Wednesday, 5 May 2010

Sun-seeking in Spain

The start of this year seems to have been dominated by all things which stop me climbing. Work, mostly. When an organisation loses a key member of staff it is bound to have an impact on those left behind. But I hadn't anticipated it would involve such an escalation in workload. Never mind. It has and longer term maybe it will be good for my career. I hope so!

Amidst the piles of paper and frantic phone calls I found time to say yes to Bong's suggestion of a trip to the Costa Blanca in March. I looked forward to it all year, every week promising myself that this week I would start training for the trip. I blinked and we were on our way to the airport. So much for training. Feeling ill prepared for anything hard I resolved that this would be a sun-seeking, mileage trip, a chance to chill before another busy 4 months.

There is a lot to be said for adjusting one's expectations. Despite my early resolve I spent the first couple of days feeling inadequate, despondent and almost ashamed that I was struggling on so many things I had found so easy in the past. We did two days at Sella, where I've spent a fair amount of time and done all the easy routes and most of the semi-easy ones. On this trip, the harder routes felt out of my league. Eventually I picked myself up (metaphorically speaking) and top roped A golpe de pecho (7a+). I'd looked at it previously but have no idea why I hadn't tried it. The bottom section looks blank and thin, but in fact it was pretty straightforward. The crux, reaching over the bulge on some small and far-away holds was less straightforward and I'm not sure I cracked it in any kind of repeatable or sustainable fashion! I seem to remember bringing my feet up ridiculously high (to the point where my hamstring was pinching painfully) and only just being able to reach the right hand side pull. It would have been good to go back and do a bit more work on it, but as luck would have it, we didn't return to Sella this trip.



After 2 days at Sella, we headed for Gandia. Nice move. Already tired, we opted for brutal, overhanging, tufa-pinching in direct sun! Sweet. We certainly got our years' supply of vitamin D. We also go bitten by some sneaky things with sharp and grubby teeth. My arm swelled to at least a third bigger than it's usual size. I didn't feel a thing until it was too late but it was scary enough to warrant a trip to the pharmacist who sold me a tube of steroid cream that was 500 times stronger than the same stuff available in the UK!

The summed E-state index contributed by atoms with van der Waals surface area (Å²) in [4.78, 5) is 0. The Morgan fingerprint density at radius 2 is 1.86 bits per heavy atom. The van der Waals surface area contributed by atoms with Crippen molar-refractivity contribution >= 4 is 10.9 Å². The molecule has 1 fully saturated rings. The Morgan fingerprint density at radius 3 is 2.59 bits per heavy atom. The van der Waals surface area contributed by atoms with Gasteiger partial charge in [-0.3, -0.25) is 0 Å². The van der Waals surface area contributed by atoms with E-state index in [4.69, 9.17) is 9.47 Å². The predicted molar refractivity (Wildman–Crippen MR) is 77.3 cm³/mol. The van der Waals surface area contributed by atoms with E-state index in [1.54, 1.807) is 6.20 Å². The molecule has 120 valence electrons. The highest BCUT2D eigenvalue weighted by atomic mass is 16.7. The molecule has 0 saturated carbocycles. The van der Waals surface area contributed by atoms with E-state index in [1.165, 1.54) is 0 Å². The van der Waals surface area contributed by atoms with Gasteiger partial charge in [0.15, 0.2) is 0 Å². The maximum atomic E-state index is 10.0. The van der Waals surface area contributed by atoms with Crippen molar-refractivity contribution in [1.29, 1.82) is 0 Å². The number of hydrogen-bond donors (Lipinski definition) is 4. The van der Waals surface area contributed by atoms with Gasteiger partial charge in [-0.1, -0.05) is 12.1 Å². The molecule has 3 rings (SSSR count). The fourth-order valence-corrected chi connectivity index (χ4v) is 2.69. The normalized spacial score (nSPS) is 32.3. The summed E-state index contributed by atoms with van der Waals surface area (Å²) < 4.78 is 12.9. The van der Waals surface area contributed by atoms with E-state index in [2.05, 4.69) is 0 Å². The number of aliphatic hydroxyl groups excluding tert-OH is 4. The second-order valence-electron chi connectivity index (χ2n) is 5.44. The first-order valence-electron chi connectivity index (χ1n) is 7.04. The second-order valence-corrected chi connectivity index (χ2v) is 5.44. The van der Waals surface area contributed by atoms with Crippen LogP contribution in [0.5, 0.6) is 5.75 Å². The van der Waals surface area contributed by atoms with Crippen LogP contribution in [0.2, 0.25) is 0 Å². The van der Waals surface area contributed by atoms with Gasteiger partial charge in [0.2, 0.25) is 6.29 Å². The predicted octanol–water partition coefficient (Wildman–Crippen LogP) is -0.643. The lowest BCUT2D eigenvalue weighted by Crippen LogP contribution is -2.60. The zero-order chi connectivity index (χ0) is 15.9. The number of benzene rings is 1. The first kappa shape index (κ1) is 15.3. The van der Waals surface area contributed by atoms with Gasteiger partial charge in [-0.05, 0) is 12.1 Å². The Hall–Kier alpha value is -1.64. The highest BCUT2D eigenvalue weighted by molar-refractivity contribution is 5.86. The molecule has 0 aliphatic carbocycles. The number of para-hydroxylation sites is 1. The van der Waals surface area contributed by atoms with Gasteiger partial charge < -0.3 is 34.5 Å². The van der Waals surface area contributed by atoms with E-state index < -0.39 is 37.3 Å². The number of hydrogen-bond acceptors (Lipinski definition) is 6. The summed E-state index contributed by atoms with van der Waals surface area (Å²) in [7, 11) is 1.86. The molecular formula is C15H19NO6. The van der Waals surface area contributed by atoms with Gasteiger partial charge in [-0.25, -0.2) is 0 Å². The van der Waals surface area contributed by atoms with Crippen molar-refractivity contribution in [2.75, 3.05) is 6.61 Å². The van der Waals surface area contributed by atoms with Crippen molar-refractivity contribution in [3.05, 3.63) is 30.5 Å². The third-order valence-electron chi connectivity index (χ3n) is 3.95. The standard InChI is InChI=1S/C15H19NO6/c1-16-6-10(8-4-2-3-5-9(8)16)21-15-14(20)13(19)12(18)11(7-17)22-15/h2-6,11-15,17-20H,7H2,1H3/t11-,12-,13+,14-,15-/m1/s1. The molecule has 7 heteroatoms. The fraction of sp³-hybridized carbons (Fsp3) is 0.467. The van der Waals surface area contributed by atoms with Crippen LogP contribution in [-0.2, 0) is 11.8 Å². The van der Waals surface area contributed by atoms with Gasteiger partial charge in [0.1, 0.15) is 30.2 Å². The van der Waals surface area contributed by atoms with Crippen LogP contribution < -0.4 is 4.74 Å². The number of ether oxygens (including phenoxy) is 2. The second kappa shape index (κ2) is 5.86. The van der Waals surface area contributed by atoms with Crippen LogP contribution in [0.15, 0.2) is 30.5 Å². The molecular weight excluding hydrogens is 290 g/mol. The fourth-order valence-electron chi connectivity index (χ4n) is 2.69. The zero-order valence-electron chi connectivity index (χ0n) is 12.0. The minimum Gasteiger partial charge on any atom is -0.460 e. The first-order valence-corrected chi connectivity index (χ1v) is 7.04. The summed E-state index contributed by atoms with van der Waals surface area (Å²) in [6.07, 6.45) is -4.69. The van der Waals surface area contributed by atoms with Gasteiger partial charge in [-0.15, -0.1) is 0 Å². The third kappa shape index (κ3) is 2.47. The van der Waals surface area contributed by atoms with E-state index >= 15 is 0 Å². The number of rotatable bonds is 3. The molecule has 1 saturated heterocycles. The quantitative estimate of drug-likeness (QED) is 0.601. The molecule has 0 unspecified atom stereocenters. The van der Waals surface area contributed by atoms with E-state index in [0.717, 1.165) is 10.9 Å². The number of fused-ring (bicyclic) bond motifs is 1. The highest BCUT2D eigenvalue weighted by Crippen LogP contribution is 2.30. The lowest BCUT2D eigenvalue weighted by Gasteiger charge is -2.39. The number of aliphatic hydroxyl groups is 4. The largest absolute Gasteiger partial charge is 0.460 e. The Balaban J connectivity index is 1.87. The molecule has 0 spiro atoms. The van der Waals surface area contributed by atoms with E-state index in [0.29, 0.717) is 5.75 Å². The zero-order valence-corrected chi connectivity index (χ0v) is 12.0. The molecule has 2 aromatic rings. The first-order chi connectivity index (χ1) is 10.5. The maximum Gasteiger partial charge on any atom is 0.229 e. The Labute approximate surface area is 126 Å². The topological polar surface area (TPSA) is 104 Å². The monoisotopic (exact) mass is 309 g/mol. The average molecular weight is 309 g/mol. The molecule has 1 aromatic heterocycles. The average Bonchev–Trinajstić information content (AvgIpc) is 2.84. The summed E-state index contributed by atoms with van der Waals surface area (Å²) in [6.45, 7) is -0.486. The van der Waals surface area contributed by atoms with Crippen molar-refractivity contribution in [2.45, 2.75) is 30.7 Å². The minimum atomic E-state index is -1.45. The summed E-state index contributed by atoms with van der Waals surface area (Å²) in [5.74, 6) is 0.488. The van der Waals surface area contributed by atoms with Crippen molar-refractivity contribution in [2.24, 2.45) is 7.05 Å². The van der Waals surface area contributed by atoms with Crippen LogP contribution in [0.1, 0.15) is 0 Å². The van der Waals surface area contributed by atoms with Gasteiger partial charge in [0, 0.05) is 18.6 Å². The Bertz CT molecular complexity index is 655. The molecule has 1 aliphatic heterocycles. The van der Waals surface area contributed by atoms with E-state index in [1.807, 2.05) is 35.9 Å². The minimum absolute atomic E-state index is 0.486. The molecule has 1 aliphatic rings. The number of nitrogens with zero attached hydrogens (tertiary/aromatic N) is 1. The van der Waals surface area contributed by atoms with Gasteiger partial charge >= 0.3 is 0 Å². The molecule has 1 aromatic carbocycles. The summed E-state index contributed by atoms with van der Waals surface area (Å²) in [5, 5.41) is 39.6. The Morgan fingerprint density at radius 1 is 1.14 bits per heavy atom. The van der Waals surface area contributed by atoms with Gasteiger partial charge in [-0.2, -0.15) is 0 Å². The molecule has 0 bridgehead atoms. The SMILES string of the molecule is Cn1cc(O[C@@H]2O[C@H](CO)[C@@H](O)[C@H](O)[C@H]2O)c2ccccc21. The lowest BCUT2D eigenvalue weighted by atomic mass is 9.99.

Anyway, we finally got to go through the Tube! So easy and yet so exciting! After 2 days of chilly semi-greyness it was nice to see some bright blue sky.

I'd not climbed with Amanda before this trip, but I think we made a very good team. While I maybe have more experience of sport climbing in Spain, Amanda is infinitely fitter and stronger than me. A wonderful cool-headed climber.

Pepestroika 6b - hanging on to the hanging dong.

Having done the tube route we opted for a long-looking 6b+ called Asquerosa coincidencia. Amanda went up first, looking very smooth. Some of the reaches were enormous. Amanda has a longer reach than I do, so I watched carefully wondering how I was going to grow the extra 3 inches I would need to make some of those moves. About 3/4 the way up Amanda (after a good fight) decided one move was going to defeat her. So I went up next, bolt to bolt (ish). I too struggled on the same move but being slightly fresher from having the clips in already (thanks Amanda!) I got through it. Thereafter the rest of the route turned into a desperate epic! I suspect it was a mind over matter problem and having crossed a line in my head that this was hard and I wanted it to be finished, it seemed to be an eternal battle just to stay on the rock and work out which way to go. I am not ashamed to say that having crossed that line I pulled on gear and stood on bolts, anything just to get to a point where I could lower off safely. It got harder and more run out, and there seemed to be a bit of bushwhacking necessary at the top (which makes me think I went the wrong way). I haven't been so glad to come off a route in quite a long time! So, no pictures of that route, unsurprisingly!

Day three was a rest day and day 4 we went to Olta. This was a new crag for me and I'd heard much about this route: